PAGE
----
I had this idea to tie up another “one fly” box and incorporate colors into it. I chose to use a short stiff hackle version of my GnarlyFly pattern. Let’s face it, this is my confidence pattern and I know how to fish it. I know what it does. I’ve cast it tens of thousands of times and caught a thousand fish on it. This choice gives me the most “known” aspects so that my change variable is color. That is probably as scientific as I can get it. Seven rows of eleven flies in seven different colors with black hackle.
For those that are interested, I’ve used the Allen N203BL barbless scud hook in a size 10. The yarns I used are Shetland 100% wool yarns in colors from Jamieson’s Shetland Spindrift of: bracken and salmon; and Jamieson & Smith (2 ply jumper weight) of: black heather, medium purple, green/yellow, grey and burnt cream. These are weightless. I used two turns of a short stiff black rooster feather from Whiting.
I hope to learn for myself how fly color affects strike count related to species choice, water clarity, available light and expect to uncover a few things I haven’t even though of yet. If I am lucky, this will be another round of self learning with successful results. It is the “outside of the box” thinking that runs through my head most days that drives my exploration in fly tying ideas and fly fishing tactics. What will I learn here?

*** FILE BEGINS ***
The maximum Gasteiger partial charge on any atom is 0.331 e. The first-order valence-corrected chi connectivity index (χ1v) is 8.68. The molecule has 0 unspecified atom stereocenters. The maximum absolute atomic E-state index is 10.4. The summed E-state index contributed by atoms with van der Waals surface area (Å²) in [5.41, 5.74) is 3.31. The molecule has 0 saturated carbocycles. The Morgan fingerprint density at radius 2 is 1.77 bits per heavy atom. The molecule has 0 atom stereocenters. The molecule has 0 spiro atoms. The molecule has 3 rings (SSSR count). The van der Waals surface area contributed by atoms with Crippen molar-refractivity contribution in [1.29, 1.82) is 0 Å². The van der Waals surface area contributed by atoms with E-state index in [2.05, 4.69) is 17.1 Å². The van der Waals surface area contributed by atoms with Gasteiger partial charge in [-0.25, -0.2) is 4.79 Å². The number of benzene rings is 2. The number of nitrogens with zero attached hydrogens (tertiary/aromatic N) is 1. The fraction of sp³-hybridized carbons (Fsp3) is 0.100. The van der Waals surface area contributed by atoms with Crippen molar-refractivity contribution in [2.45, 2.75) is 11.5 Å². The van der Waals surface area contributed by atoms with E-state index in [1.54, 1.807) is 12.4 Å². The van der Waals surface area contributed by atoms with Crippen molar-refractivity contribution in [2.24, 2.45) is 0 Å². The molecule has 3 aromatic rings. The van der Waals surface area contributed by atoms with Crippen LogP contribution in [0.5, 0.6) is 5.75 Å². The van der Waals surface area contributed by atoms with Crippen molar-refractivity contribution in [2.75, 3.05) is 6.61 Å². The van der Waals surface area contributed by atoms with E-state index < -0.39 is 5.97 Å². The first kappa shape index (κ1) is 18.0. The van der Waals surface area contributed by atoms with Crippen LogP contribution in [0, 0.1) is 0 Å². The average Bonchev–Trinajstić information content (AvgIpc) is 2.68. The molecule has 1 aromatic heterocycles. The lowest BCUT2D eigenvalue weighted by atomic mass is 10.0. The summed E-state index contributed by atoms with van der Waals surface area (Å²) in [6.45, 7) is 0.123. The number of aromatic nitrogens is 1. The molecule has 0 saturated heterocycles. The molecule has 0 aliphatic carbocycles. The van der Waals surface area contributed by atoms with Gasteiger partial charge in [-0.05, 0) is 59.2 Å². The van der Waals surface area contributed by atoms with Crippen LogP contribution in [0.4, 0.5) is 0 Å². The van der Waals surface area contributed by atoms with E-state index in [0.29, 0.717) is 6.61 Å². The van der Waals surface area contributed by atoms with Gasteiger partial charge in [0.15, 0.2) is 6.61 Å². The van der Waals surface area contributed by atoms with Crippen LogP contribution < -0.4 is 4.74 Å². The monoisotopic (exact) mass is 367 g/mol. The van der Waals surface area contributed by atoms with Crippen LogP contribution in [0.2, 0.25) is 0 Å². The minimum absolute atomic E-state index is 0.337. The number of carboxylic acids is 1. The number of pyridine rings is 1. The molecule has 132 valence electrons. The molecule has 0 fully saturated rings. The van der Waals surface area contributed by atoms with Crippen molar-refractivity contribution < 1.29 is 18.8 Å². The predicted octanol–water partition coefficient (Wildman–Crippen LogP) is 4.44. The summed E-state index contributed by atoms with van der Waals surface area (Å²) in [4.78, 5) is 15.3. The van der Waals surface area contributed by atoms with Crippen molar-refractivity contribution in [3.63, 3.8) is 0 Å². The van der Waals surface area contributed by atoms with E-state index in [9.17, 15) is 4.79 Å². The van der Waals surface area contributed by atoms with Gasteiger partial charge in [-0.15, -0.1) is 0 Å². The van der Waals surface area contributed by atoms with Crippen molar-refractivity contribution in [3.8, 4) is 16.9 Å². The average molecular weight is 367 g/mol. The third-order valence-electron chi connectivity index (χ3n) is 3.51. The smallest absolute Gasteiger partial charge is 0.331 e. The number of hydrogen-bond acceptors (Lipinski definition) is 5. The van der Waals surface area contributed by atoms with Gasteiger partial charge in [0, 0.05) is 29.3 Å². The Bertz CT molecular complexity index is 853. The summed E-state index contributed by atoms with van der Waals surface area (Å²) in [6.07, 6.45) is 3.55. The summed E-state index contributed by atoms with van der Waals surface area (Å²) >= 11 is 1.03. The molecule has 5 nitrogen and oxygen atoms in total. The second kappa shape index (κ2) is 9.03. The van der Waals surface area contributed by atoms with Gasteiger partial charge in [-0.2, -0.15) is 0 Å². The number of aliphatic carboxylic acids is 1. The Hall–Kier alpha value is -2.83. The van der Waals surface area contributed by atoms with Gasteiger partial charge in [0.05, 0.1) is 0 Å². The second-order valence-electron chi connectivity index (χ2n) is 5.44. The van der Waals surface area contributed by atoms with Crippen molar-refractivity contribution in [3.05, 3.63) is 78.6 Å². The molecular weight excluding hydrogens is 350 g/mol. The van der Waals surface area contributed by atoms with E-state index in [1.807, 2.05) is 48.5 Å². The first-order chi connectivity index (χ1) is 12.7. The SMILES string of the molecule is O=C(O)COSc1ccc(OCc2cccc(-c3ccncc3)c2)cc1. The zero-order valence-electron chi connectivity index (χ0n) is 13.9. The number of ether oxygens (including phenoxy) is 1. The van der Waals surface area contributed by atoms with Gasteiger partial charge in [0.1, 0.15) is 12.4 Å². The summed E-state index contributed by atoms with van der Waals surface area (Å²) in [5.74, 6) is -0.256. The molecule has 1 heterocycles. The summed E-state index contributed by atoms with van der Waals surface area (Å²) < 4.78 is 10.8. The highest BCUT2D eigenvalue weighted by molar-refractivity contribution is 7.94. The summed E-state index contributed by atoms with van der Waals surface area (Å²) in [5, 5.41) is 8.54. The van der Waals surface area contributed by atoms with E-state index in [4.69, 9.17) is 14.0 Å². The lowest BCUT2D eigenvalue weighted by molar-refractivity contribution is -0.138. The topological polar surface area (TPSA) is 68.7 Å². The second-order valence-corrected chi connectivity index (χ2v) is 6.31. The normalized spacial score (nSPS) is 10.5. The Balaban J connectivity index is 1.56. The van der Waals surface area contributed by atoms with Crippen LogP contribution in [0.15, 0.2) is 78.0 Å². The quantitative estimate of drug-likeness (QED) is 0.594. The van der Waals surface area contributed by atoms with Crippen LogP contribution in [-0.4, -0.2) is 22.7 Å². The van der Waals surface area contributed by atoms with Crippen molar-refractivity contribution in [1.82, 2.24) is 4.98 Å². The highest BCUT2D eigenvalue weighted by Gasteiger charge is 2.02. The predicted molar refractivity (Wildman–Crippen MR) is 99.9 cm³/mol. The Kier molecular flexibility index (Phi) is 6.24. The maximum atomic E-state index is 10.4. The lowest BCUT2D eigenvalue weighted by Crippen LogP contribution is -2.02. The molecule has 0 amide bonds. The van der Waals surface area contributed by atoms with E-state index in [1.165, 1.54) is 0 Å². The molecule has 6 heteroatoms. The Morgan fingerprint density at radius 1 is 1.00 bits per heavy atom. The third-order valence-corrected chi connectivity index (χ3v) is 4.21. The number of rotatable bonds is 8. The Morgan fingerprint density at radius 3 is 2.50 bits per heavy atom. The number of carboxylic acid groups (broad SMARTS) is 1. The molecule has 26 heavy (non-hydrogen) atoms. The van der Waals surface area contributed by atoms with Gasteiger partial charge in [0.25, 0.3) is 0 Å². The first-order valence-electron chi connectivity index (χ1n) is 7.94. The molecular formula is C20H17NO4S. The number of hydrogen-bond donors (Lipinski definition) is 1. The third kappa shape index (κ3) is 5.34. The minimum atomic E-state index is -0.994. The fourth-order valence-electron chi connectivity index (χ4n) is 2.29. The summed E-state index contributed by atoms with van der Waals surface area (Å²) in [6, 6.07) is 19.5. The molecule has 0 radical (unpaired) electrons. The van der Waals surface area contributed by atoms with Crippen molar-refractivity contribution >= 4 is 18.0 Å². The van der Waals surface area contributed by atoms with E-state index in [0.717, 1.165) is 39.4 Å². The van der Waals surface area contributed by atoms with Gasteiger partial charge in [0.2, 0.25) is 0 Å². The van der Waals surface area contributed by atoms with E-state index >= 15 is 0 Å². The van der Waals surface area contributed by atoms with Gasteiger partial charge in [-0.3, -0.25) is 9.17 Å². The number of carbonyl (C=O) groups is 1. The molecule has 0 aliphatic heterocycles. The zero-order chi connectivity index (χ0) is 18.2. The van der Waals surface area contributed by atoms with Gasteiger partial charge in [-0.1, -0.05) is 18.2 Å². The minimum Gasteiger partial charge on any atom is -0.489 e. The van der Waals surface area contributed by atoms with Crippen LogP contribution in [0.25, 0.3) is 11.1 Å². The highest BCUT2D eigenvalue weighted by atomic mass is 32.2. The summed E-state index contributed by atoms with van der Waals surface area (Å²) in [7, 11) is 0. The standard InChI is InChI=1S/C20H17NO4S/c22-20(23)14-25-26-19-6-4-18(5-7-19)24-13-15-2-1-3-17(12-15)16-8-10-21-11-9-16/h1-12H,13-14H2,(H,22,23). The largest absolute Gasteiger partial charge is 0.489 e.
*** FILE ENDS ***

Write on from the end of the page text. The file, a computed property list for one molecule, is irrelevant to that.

If you have read one book about fishing, then you have read one book about fishing. You may know everything about fishing that one book shared, but what else are you missing? Read several books and learn from them all. That is a smart plan. Let me challenge you to some self discovery when it comes to fishing. There is no paycheck involved and eventually you learn that your catch rate is not measured by anyone but yourself. Press your knowledge on what “you know you know”, and discover the things that “you didn’t know that you didn’t know”. You are your own best mentor sometimes.
The idea for this multi-color one fly box came from a random thought one day that I managed to grab before it escaped. Sometimes those fleeting thoughts offer a lot of opportunity. If you haven’t spent focused time learning to control and successfully use one fly pattern, I encourage you to do so. If you have, you might try a multi-color effort like this. Take the opportunity to challenge yourself in some fashion next time you get your toes at the edge of the water. Do something different and do it long enough until you learn something from it. Take control of your own angling skill set and develop it in ways and exercises that make sense for you.
I’d love to know what you think of my idea here for the little 77 fly box. Better yet, I’d love to hear what ideas popped in your head while you were reading it. How are you going to take that idea and find a way to practice it until you learn with it? What are you going to try this season to increase your angling skill?